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Crawley Council wants to protect frontline services with new budget

Crawley Borough Council’s Cabinet has proposed a balanced budget for 2019/20, protecting frontline services, continuing to invest in the town and improving the council’s efficiency.

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The budget was debated by the Cabinet on Wednesday (6 February). Members unanimously recommended approval of the budget to Full Council on 20 February.

Crawley will suffer a further 89.7 per cent cut in revenue support from the Government over the next year. The reduction in funding since 2016/17 is £1.72m.

Despite this, the council has identified additional income, efficiencies and savings of £1.26m, meaning that the council’s element of Council Tax is set to rise by just 2.49 per cent, the equivalent of only 9p per week for a band D property.

The Cabinet has also recommended investment in:

  • £6m to purchase investment properties. The rental income generated from these will be used to help fund council services
  • More than £9m over three years for repairs to council homes
  • The purchase of a housing development in Broadfield, giving the council a good payback period and providing tenants with a more efficient service
  • A new integrated housing database to replace the council’s outdated systems
  • The ICT transformation programme.

West Sussex County Council is proposing a rise of £65.79 on a band D property (4.99 per cent), which will be debated at its Full Council meeting on 15 February. The precept for the Sussex Police and Crime Commissioner will rise by £24 on a band D property (14.47 per cent).

If the proposed rises are approved, for every pound paid in Council Tax, West Sussex County Council will receive 77.8p, Sussex Police will receive 10.7p with Crawley Borough Council receiving just 11.5p.

Councillor Peter Lamb, Leader of Crawley Borough Council, said:

“Local services used to be paid from income tax, meaning those who earned more paid more. Due to government cuts to council and police funding, funding for these services increasingly comes from Council Tax which tends to hit pensioners and poorer residents hardest.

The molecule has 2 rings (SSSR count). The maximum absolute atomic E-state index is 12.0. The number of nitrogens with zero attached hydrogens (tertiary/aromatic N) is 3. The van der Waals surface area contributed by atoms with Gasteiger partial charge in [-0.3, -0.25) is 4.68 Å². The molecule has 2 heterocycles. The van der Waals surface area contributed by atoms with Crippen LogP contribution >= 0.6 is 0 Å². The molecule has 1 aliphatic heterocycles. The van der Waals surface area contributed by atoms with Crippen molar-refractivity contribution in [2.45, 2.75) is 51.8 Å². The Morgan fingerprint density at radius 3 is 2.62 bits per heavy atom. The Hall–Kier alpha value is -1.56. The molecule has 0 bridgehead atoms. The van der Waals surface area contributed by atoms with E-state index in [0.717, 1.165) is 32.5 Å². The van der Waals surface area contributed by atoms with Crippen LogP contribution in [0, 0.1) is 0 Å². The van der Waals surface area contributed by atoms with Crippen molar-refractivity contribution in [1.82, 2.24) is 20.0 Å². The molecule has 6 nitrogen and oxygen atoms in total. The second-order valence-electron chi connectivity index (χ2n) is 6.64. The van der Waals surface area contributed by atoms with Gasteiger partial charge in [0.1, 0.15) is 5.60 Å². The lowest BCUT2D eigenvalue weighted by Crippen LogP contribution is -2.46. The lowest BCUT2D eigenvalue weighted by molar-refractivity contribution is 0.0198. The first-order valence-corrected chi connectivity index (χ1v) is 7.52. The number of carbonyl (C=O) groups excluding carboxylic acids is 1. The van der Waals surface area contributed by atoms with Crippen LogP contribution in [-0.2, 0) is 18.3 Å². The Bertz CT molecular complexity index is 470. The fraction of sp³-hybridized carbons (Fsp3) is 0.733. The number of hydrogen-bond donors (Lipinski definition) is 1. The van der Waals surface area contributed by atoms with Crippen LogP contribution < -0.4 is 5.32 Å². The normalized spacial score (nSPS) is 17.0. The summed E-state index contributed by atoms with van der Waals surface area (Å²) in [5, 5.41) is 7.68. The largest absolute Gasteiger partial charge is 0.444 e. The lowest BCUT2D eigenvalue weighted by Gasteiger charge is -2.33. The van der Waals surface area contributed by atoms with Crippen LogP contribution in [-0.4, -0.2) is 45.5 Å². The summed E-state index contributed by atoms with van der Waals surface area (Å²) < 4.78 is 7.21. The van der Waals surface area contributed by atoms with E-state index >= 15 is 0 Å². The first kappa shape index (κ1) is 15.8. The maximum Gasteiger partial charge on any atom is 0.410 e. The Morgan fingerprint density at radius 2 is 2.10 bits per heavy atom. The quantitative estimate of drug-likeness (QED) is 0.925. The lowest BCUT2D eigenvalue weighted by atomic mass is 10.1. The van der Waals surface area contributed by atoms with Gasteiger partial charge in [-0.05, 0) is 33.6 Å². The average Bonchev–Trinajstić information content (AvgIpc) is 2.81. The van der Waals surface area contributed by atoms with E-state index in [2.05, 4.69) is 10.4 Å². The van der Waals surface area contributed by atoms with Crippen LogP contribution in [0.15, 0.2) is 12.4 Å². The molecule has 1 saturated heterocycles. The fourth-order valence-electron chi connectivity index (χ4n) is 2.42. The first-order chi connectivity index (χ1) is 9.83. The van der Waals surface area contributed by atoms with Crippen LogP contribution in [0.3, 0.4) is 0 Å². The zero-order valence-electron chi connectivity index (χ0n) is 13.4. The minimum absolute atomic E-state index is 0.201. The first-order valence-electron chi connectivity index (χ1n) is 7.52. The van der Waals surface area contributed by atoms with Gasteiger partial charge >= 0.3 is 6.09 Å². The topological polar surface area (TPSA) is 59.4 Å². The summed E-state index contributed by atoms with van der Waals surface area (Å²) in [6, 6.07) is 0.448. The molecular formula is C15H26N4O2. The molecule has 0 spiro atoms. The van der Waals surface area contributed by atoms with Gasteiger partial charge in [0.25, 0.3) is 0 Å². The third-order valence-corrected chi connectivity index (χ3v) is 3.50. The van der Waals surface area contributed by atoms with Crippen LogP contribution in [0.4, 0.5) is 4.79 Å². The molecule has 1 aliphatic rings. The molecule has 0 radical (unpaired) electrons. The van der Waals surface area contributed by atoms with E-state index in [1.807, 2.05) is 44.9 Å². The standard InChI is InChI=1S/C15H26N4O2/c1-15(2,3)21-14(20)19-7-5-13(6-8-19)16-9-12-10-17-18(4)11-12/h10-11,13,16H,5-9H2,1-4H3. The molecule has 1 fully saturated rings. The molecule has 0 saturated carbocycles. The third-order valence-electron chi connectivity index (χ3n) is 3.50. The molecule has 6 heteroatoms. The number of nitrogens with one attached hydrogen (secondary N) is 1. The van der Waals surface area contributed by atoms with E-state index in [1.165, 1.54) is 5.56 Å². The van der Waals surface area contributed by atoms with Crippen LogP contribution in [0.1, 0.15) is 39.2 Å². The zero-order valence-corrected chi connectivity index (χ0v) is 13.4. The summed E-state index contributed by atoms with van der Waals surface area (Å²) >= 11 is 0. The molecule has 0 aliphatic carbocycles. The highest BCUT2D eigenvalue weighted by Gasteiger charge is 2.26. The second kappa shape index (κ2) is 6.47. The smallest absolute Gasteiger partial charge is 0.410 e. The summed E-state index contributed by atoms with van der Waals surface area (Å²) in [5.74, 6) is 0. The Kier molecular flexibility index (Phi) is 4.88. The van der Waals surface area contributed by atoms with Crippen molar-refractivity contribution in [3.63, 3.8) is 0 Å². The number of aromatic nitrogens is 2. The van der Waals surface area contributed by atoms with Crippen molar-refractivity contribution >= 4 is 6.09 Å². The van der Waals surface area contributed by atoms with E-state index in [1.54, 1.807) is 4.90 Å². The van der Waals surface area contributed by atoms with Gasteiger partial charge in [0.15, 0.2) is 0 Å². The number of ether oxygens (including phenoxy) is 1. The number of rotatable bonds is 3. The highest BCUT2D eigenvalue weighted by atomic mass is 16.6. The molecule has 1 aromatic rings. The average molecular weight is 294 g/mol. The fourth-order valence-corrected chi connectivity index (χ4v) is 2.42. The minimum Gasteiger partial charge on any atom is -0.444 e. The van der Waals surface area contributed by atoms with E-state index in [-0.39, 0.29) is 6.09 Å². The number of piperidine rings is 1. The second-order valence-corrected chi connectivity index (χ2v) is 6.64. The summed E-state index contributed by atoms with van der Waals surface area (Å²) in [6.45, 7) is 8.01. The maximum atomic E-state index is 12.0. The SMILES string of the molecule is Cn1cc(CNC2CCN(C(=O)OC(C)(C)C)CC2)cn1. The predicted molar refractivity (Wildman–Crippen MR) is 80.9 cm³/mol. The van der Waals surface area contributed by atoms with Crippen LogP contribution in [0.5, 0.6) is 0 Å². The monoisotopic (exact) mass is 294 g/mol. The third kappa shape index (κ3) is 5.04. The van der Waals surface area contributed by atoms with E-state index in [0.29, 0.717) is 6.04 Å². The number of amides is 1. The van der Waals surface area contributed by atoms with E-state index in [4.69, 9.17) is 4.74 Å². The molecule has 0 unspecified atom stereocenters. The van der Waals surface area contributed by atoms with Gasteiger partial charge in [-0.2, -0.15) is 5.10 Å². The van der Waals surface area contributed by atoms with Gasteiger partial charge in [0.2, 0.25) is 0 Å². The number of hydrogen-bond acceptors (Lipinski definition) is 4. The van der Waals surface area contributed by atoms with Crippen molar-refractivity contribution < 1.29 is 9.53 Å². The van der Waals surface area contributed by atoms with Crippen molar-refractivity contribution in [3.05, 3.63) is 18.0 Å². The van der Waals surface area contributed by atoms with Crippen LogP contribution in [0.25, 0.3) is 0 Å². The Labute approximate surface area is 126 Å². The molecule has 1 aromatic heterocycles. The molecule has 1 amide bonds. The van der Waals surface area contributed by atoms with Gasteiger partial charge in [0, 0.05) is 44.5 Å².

“While Crawley Borough Council is responsible for collecting all your Council Tax, more than 88 per cent of it goes to West Sussex County Council or Sussex Police. We’ve worked hard to ensure that Crawley Borough Council’s part of the bill is kept roughly in line with inflation, meaning that the ‘real terms’ increase this year comes exclusively from West Sussex and the police.”

For more details on Council Tax bandings and ways to pay, visit www.crawley.gov.uk/counciltax

Coronavirus

West Sussex refuses to support Crawley schools decision of NOT fining parents for keeping children absent

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September seems to creeping ever closer and with it comes the supposed return to school for children across the town.

But with the news that parents ‘must’ send their children back to school come the start of the new school year, also came the news that one head in paticular had gone on record to say he would not fine any parent who kept their child at home.

Head of St Wilfrid’s Michael Ferry was interviewed on breakfast television where he stated that he would not fine a parent. This then led to a whole debate about who was right and what the right decision should be.

Now West Sussex County Council has added to this furore by refusing to support a decision to not fine a parent made by any head teacher or school in Crawley.

In a statement a West Sussex County Council Spokesperson said:

“We welcome the plan for all children to return to the classroom in September after, what has been for many, a lengthy absence.

“We recognise that some children may be anxious about returning to school and will work closely with our schools to help them prepare children and build the confidence of parents  and carers in the plans for a safe and managed return.

“We will continue to work with schools to engage with and support parents and carers in getting their children back into school before considering issuing penalties for poor attendance. Issuing fines for non-attendance is always a last resort.”

The lack of apparent support from the county council shows an ever growing divide on decisions being made around the ongoing problems with the coronavirus.

Responding to the comments from West Sussex, Michael Ferry said:

“The guidance allows head teachers as far as they can to make local decisions to meet the needs of their school communities.  If one of those decisions happens to be that we are not going to fine people for something that isn’t their fault then I would expect the local authority to support the headteachers in doing so.

If only 10% turn up when we reopen then I would say I have failed because I have not got across the message about what measures we are taking to protect our students.”

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